OTTAWA – Internet advocacy groups say they’re unhappy Canada’s telecoms regulator has halved the minimum speed that projects need to meet for a $750-million fund designed to make broadband internet more accessible.
The CRTC said in its policy release Thursday it changed the minimum requirement so more projects would be eligible for the fund, since challenges such as geography, transportation costs and other barriers make the higher speed harder to meet.
The decision, however, shows a lack of ambition to provide Canadians with faster internet services, said OpenMedia executive director Laura Tribe in a statement.
“Today’s decision is a stunning step backwards…if Navdeep Bains and Justin Trudeau are serious about building an innovative and connected Canada, they need to send this decision back for reconsideration immediately.”
The CRTC said the revised minimum of 25 Mbps downloads and five Mbps uploads is in line with the service the majority of Canadians use today. It says applicants will have to design projects so they can scale up to the original target of 50 Mbps download and 10 Mbps upload speeds in the future.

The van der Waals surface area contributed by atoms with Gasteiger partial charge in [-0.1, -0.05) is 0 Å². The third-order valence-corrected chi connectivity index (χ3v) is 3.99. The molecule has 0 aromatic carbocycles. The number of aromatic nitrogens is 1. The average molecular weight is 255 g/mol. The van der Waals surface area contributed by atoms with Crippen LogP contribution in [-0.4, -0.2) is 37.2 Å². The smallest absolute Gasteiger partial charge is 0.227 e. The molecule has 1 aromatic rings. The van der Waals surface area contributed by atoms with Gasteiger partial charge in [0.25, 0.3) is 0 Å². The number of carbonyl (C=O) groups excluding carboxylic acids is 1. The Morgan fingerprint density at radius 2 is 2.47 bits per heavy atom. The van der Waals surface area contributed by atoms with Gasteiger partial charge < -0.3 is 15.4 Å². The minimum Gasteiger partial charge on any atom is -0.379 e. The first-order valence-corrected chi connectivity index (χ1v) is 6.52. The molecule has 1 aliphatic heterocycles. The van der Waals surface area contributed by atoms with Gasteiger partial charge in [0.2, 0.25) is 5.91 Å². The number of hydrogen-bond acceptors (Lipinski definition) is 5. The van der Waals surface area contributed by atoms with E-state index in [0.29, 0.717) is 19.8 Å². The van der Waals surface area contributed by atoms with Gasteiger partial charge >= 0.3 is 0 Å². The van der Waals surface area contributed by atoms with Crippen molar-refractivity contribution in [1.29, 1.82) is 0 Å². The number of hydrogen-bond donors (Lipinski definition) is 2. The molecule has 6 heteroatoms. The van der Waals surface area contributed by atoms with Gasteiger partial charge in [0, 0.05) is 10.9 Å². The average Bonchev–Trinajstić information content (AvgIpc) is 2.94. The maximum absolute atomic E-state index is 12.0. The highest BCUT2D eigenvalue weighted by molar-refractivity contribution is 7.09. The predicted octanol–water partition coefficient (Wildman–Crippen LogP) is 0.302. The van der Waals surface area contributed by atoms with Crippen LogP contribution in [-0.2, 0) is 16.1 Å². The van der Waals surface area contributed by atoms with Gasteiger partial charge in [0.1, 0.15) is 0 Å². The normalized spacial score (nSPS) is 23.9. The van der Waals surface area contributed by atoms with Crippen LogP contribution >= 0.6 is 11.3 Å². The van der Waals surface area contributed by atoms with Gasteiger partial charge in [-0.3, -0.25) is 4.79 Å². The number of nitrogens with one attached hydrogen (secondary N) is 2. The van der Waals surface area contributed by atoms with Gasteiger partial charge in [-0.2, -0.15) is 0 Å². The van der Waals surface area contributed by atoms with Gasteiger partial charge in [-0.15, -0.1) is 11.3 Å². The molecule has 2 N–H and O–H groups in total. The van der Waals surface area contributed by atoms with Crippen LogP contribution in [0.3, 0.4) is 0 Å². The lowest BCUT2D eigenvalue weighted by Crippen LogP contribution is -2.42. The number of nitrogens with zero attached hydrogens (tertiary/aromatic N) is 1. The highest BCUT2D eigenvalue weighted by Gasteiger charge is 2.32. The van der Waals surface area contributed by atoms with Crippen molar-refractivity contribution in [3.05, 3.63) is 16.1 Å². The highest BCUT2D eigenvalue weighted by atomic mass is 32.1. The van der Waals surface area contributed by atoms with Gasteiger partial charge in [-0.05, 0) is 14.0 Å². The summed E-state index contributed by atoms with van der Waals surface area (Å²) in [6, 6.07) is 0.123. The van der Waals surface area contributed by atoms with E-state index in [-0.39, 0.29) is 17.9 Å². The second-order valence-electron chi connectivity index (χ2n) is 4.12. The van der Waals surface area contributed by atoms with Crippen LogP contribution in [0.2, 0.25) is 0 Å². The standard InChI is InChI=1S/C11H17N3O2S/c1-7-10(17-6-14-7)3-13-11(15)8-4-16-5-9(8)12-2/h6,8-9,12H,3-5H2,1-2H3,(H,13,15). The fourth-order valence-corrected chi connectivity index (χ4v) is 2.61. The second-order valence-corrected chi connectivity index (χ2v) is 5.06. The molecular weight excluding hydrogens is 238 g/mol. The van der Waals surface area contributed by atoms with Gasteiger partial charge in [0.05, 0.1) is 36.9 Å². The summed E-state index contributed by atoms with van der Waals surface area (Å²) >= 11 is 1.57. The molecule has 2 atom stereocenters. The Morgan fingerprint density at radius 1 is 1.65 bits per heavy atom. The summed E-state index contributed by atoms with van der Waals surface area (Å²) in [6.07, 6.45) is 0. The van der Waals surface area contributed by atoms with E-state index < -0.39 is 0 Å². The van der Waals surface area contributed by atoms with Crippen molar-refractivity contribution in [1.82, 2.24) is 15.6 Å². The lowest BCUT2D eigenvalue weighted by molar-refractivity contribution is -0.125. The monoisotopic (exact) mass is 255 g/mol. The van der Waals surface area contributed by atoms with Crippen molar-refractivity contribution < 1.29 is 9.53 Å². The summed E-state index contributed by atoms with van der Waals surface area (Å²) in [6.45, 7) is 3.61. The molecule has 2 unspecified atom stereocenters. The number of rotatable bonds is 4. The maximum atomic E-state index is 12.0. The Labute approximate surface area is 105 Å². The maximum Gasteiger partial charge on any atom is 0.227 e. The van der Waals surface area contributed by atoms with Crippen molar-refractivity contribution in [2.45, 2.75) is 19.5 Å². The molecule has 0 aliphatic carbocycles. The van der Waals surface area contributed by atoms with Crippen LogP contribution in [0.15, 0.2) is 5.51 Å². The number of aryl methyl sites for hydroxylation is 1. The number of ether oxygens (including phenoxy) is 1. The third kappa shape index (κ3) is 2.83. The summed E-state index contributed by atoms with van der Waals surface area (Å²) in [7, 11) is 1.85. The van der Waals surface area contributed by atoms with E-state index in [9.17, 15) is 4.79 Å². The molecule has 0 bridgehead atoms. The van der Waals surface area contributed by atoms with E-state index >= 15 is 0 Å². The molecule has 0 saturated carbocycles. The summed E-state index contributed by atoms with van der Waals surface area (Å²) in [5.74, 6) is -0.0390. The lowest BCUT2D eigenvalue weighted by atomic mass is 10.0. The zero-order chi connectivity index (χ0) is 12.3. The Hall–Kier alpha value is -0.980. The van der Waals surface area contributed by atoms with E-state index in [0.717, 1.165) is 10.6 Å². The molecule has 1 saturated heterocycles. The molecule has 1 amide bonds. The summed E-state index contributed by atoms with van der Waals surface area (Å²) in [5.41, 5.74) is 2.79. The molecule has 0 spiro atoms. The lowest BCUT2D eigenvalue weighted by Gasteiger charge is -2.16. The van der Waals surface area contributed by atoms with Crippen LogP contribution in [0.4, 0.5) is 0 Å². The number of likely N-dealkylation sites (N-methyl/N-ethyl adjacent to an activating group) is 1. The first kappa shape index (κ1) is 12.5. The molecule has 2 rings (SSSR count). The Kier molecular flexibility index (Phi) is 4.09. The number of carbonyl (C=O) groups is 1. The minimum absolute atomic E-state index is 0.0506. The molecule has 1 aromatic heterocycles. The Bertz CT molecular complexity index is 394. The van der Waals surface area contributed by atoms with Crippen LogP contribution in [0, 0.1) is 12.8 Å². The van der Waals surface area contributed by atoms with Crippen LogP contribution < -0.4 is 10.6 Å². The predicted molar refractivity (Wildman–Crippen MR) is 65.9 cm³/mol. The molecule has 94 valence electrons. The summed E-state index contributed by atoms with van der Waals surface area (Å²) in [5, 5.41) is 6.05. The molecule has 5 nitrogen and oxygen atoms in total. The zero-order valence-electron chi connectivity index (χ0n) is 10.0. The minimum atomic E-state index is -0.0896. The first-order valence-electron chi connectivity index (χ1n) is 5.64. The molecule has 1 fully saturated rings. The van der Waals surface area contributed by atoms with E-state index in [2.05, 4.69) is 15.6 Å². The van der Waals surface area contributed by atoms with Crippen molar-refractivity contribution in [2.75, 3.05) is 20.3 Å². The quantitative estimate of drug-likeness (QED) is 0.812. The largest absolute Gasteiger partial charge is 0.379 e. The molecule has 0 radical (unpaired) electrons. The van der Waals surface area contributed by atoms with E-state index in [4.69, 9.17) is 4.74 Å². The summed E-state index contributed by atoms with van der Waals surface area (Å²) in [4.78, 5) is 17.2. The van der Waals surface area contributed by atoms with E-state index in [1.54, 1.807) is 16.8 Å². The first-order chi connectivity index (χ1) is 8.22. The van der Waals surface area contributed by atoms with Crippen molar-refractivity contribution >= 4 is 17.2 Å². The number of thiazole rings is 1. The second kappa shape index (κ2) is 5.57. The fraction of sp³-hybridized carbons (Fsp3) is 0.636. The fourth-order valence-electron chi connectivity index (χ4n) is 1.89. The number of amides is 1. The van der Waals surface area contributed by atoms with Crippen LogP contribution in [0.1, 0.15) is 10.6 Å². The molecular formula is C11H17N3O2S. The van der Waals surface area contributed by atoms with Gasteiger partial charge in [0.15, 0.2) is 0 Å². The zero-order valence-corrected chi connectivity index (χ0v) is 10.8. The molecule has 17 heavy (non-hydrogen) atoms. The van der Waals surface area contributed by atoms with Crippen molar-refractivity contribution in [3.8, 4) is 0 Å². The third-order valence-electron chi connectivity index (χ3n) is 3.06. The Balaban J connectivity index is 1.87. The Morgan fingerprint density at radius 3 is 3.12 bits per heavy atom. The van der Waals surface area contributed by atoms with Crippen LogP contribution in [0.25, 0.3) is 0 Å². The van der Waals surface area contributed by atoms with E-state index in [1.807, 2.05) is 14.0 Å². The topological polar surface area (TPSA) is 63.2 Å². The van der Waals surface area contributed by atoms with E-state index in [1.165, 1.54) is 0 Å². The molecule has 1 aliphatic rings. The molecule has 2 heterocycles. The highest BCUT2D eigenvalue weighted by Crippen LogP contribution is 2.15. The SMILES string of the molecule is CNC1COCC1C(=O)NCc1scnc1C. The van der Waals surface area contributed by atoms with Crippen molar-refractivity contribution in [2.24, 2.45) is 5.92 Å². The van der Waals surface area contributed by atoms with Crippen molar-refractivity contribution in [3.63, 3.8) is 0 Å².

Byron Holland, president and CEO of the Canadian Internet Registration Authority said in a statement he was “disappointed” in the lower speed requirement and hopes applicants will still aim for the higher speeds.
“We encourage applicants to strive to meet these targets to ensure Canadians have access to quality internet that is required to participate meaningfully in the digital economy.”
He welcomed the wide variety of groups that can apply to the fund.
“We are pleased to see that both for profit and non-profit entities, as well as band councils, provincial, territorial and municipal governments will be eligible to apply for funding.”
The CRTC announced the industry-sponsored fund in 2016 as part of its designation of broadband as a basic service across the country. It said in 2015 that about 82 per cent of Canadians had access to speeds of 50 Mbps download and 10 Mbps uploads.
Note to readers: This is a corrected story. A previous version said the CRTC had lowered its targets rather than its minimum requirements.